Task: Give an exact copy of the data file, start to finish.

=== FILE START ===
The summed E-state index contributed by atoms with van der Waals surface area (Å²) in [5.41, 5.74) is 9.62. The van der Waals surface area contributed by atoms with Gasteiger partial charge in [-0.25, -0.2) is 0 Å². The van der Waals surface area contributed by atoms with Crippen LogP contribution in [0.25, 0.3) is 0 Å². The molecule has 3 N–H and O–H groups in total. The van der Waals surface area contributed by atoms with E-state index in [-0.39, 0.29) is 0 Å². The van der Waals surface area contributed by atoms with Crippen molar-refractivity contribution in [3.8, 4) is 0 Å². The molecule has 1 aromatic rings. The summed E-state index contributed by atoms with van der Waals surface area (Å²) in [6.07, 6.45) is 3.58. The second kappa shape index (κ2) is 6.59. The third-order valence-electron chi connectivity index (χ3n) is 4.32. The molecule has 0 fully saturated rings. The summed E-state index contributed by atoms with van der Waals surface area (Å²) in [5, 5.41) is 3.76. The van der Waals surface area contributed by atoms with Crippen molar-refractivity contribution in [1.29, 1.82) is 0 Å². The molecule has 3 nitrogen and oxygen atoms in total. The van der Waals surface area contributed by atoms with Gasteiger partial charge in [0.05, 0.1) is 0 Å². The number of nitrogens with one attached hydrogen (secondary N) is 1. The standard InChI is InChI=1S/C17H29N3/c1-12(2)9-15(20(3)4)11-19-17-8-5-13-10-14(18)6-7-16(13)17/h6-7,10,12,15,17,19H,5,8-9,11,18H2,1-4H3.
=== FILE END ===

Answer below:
The summed E-state index contributed by atoms with van der Waals surface area (Å²) in [5.41, 5.74) is 9.62. The van der Waals surface area contributed by atoms with Gasteiger partial charge in [-0.25, -0.2) is 0 Å². The van der Waals surface area contributed by atoms with Crippen LogP contribution in [0.25, 0.3) is 0 Å². The molecule has 3 N–H and O–H groups in total. The van der Waals surface area contributed by atoms with E-state index in [-0.39, 0.29) is 0 Å². The van der Waals surface area contributed by atoms with Crippen molar-refractivity contribution in [3.8, 4) is 0 Å². The molecule has 1 aromatic rings. The summed E-state index contributed by atoms with van der Waals surface area (Å²) in [6.07, 6.45) is 3.58. The second kappa shape index (κ2) is 6.59. The third-order valence-electron chi connectivity index (χ3n) is 4.32. The molecule has 0 fully saturated rings. The summed E-state index contributed by atoms with van der Waals surface area (Å²) in [5, 5.41) is 3.76. The van der Waals surface area contributed by atoms with Crippen molar-refractivity contribution in [1.29, 1.82) is 0 Å². The molecule has 3 nitrogen and oxygen atoms in total. The van der Waals surface area contributed by atoms with Gasteiger partial charge in [0.05, 0.1) is 0 Å². The number of nitrogens with one attached hydrogen (secondary N) is 1. The standard InChI is InChI=1S/C17H29N3/c1-12(2)9-15(20(3)4)11-19-17-8-5-13-10-14(18)6-7-16(13)17/h6-7,10,12,15,17,19H,5,8-9,11,18H2,1-4H3.